CODEO defends Ayawaso by-election report following EC criticism
The Coalition of Domestic Election Observers says that it stands by its report on last Thursday’s Ayawaso West Wuogon by-election.
The report, which was released by the Coalition on January 31, the day of the polls, was rubbished by the Electoral Commission (EC)’s Chairperson Jean Mensa, who said that the by-election went on peacefully despite violence breaking out near a polling station in Bawaleshie.
In a statement signed by its National Coordinator, Albert Arhin, CODEO stated that it “follows a strict protocol and has, thus, always taken great pains to ensure that its Close-Of-Poll Statement and other reports record and reflect only that which is factually and contemporaneously observed and documented by its assigned observers and team. CODEO does not rely on hearsay or uncorroborated third-party accounts.”
CODEO also denied the assertion that it had claimed the presence of stationed security officers disrupted the voting process.
“CODEO made no such attribution or linkage. CODEO’s main concerns regarding security arrangements for the by-election were explicitly stated as: the apparent lack of proper security coordination for the election; the heavy and intimidating presence of security personnel at various polling stations; the display of a lack of understanding of the electoral rules and regulations by some plain-clothed (“non-uniformed”) security personnel; and the presence of MASKED “security operatives” at some polling stations.”
Following the release of CODEO’s close-of-polls report, the EC rebuffed a number of the Coalition’s claims, stating the violence did not mar the by-election.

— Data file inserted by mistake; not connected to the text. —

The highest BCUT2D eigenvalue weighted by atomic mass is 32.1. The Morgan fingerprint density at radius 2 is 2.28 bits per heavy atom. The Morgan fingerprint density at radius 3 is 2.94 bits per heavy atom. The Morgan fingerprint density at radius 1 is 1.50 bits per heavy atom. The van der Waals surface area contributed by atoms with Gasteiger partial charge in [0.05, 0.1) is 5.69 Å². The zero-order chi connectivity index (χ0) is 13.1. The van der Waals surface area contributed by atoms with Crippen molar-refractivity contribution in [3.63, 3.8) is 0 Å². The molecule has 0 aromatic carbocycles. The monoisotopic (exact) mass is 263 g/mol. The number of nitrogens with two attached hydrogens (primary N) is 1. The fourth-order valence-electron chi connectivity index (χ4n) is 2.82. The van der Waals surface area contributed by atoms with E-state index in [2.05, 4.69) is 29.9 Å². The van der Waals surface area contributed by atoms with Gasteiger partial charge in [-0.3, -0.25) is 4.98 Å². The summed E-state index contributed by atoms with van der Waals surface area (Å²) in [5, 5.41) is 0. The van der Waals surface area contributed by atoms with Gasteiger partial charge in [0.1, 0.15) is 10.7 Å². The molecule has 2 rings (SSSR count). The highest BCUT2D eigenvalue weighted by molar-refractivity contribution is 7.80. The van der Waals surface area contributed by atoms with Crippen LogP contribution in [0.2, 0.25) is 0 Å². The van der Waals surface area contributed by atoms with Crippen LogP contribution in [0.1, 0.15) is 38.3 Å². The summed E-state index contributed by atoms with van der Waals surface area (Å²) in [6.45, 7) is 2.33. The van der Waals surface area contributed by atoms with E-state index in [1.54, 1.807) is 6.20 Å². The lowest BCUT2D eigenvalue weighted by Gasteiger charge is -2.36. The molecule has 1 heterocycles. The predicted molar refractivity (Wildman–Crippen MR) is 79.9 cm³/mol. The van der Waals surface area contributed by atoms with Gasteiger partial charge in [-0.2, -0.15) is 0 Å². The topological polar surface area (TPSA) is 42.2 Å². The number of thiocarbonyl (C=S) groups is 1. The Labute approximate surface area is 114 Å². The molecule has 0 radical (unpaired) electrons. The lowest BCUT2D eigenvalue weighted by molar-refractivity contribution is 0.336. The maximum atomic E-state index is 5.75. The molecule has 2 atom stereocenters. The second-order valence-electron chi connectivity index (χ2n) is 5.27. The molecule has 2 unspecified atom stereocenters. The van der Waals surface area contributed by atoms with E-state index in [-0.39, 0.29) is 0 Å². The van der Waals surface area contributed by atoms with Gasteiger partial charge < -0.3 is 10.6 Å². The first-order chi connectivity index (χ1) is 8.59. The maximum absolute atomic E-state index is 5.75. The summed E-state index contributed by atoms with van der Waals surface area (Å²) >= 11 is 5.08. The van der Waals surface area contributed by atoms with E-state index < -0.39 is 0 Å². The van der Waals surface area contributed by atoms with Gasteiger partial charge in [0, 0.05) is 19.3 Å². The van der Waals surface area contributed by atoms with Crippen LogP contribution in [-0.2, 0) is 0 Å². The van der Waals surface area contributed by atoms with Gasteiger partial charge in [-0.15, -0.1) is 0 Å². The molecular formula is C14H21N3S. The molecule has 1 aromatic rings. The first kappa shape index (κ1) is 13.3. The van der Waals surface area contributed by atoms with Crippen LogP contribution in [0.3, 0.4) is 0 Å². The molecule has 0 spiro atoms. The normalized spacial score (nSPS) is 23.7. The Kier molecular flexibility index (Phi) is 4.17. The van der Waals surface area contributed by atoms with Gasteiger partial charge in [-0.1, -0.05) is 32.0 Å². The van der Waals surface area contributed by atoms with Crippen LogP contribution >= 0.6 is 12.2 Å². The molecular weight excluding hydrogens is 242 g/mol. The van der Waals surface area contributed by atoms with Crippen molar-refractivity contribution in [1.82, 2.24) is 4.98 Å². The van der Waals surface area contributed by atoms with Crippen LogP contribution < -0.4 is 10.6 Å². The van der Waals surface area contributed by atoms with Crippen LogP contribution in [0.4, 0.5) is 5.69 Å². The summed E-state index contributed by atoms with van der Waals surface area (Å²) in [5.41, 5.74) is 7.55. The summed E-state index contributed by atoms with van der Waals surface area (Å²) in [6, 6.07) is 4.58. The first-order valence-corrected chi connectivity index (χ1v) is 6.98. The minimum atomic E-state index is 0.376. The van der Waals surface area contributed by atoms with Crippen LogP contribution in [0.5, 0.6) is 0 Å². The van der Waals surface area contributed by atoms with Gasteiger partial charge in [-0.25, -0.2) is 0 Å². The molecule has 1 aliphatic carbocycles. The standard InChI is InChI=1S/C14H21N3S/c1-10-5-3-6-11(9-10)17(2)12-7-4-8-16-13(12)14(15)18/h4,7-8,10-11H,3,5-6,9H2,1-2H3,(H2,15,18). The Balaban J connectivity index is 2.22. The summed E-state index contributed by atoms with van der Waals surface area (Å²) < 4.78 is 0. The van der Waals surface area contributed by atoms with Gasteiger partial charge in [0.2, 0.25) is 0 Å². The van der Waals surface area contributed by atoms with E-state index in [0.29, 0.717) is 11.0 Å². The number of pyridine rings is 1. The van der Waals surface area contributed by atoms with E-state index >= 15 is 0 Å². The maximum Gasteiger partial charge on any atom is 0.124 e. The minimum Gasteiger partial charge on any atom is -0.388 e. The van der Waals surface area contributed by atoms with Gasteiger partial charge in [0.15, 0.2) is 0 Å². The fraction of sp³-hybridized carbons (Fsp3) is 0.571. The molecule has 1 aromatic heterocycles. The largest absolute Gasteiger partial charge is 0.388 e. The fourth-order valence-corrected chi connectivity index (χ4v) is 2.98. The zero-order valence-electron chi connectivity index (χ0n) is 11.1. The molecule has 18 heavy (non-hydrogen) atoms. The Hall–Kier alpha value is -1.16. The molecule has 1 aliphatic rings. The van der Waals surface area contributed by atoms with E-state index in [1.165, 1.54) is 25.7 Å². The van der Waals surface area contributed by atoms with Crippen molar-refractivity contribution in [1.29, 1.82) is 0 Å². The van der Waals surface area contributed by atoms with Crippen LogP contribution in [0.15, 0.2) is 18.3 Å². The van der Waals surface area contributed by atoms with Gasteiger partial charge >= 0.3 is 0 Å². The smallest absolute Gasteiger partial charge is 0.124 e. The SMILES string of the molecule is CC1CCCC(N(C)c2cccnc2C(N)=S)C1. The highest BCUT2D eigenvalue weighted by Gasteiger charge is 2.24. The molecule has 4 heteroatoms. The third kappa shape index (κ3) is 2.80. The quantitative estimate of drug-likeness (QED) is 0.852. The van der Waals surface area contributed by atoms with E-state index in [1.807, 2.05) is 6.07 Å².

“The Commission put in place, adequate and efficient security measures to maintain law and order at all polling station. At the end of the by-election at the Ayawaso West Wuogon Constituency, the Electoral Commission is pleased to announced that the conduct of the polls in all 137 polling stations was peaceful, smooth and orderly,” the EC said.
Read CODEO’s statement below:
Setting the records straight: Misrepresentations by the Electoral Commission of Ghana on CODEO’s Close-Of-Polls Statement on the Ayawaso West Wuogon Constituency by-election
On the evening of Thursday, January 31, 2019, the Coalition of Domestic Election Observers (CODEO), which had deployed observers for the Ayawaso West Wuogon Constituency by-election held on that date, released its Close-Of-Polls Statement. CODEO’s Close-Of-Polls Statement typically provides a snapshot of what transpires on Election Day. Consistent with its practice, CODEO communicated its initial report of the election not only to the public, through traditional and new media channels, but also to the leadership of the Electoral Commission (EC) via e-mail.
CODEO follows a strict protocol and has, thus, always taken great pains to ensure that its Close-Of-Poll Statement and other reports record and reflect only that which is factually and contemporaneously observed and documented by its assigned observers and team. CODEO does not rely on hearsay or uncorroborated third-party accounts. Commission of Ghana in a press statement and at a press conference apparently, in reaction to the CODEO statement CODEO is, therefore, surprised that claims or assertions it did not make in its initial Statement have been attributed to it by the Electoral. For the avoidance of doubt, CODEO wishes to state categorically that:
1. Contrary to the impression created by the EC regarding the shooting incident at La Bawaleshie, CODEO did not indicate, anywhere in its statement that the said shooting incident took place at a POLLING STATION. CODEO was clear in its statement that “CODEO observers witnessed the violent incident, including shooting incident, which took place in the La Bawaleshie area at East Legon.” The CODEO statement also did not in any way attempt to link the Electoral Commission to the shooting incident, contrary to the EC’s claim. CODEO, in fact, pointed out that its observers “could not confirm the exact cause of the violent incident”.